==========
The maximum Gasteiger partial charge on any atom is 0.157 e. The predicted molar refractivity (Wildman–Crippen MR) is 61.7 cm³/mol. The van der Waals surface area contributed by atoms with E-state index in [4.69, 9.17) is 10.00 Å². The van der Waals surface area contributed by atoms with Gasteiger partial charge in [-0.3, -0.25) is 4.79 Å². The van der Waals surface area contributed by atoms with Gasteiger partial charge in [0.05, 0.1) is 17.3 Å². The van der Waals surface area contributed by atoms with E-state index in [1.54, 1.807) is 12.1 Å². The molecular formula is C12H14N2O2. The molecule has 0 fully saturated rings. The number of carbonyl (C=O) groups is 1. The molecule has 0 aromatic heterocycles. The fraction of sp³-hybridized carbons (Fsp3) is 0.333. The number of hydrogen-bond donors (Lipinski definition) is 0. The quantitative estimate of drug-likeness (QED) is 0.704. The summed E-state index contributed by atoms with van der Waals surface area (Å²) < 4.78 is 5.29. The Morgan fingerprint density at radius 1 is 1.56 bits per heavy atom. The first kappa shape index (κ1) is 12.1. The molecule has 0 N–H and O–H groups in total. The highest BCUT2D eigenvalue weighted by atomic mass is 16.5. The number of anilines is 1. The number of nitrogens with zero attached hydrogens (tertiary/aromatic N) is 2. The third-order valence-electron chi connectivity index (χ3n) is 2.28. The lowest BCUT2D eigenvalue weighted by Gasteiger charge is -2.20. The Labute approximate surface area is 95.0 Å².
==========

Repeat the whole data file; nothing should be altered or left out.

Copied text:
The maximum Gasteiger partial charge on any atom is 0.157 e. The predicted molar refractivity (Wildman–Crippen MR) is 61.7 cm³/mol. The van der Waals surface area contributed by atoms with E-state index in [4.69, 9.17) is 10.00 Å². The van der Waals surface area contributed by atoms with Gasteiger partial charge in [-0.3, -0.25) is 4.79 Å². The van der Waals surface area contributed by atoms with Gasteiger partial charge in [0.05, 0.1) is 17.3 Å². The van der Waals surface area contributed by atoms with E-state index in [1.54, 1.807) is 12.1 Å². The molecular formula is C12H14N2O2. The molecule has 0 fully saturated rings. The number of carbonyl (C=O) groups is 1. The molecule has 0 aromatic heterocycles. The fraction of sp³-hybridized carbons (Fsp3) is 0.333. The number of hydrogen-bond donors (Lipinski definition) is 0. The quantitative estimate of drug-likeness (QED) is 0.704. The summed E-state index contributed by atoms with van der Waals surface area (Å²) < 4.78 is 5.29. The Morgan fingerprint density at radius 1 is 1.56 bits per heavy atom. The first kappa shape index (κ1) is 12.1. The molecule has 0 N–H and O–H groups in total. The highest BCUT2D eigenvalue weighted by atomic mass is 16.5. The number of anilines is 1. The number of nitrogens with zero attached hydrogens (tertiary/aromatic N) is 2. The third-order valence-electron chi connectivity index (χ3n) is 2.28. The lowest BCUT2D eigenvalue weighted by Gasteiger charge is -2.20. The Labute approximate surface area is 95.0 Å².